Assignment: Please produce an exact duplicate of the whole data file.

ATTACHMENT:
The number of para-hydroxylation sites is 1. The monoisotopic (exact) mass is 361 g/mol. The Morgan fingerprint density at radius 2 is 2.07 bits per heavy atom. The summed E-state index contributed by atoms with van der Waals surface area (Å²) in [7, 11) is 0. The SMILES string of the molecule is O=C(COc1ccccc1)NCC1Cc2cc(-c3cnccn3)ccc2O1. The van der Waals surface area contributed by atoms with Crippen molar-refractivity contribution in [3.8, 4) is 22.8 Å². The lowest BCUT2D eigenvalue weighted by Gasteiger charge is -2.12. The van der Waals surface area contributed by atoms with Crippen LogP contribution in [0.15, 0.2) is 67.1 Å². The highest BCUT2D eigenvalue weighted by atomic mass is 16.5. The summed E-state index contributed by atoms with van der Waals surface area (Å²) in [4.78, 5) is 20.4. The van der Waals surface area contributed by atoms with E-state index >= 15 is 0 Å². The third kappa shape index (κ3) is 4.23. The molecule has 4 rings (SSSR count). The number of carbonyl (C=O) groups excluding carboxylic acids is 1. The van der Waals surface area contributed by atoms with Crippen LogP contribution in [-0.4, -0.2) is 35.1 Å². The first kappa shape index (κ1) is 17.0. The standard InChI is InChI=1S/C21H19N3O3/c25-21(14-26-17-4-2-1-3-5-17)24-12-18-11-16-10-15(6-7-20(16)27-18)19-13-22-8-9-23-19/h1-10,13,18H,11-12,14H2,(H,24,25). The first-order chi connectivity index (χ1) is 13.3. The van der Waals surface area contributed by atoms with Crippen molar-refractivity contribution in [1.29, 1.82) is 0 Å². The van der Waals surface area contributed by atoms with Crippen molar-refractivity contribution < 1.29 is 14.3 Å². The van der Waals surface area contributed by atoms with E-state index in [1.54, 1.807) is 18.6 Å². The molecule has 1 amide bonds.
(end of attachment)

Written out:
The number of para-hydroxylation sites is 1. The monoisotopic (exact) mass is 361 g/mol. The Morgan fingerprint density at radius 2 is 2.07 bits per heavy atom. The summed E-state index contributed by atoms with van der Waals surface area (Å²) in [7, 11) is 0. The SMILES string of the molecule is O=C(COc1ccccc1)NCC1Cc2cc(-c3cnccn3)ccc2O1. The van der Waals surface area contributed by atoms with Crippen molar-refractivity contribution in [3.8, 4) is 22.8 Å². The lowest BCUT2D eigenvalue weighted by Gasteiger charge is -2.12. The van der Waals surface area contributed by atoms with Crippen LogP contribution in [0.15, 0.2) is 67.1 Å². The highest BCUT2D eigenvalue weighted by atomic mass is 16.5. The summed E-state index contributed by atoms with van der Waals surface area (Å²) in [4.78, 5) is 20.4. The van der Waals surface area contributed by atoms with E-state index >= 15 is 0 Å². The third kappa shape index (κ3) is 4.23. The molecule has 4 rings (SSSR count). The number of carbonyl (C=O) groups excluding carboxylic acids is 1. The van der Waals surface area contributed by atoms with Crippen LogP contribution in [-0.4, -0.2) is 35.1 Å². The first kappa shape index (κ1) is 17.0. The standard InChI is InChI=1S/C21H19N3O3/c25-21(14-26-17-4-2-1-3-5-17)24-12-18-11-16-10-15(6-7-20(16)27-18)19-13-22-8-9-23-19/h1-10,13,18H,11-12,14H2,(H,24,25). The first-order chi connectivity index (χ1) is 13.3. The van der Waals surface area contributed by atoms with Crippen molar-refractivity contribution in [1.29, 1.82) is 0 Å². The van der Waals surface area contributed by atoms with Crippen molar-refractivity contribution < 1.29 is 14.3 Å². The van der Waals surface area contributed by atoms with E-state index in [1.54, 1.807) is 18.6 Å². The molecule has 1 amide bonds.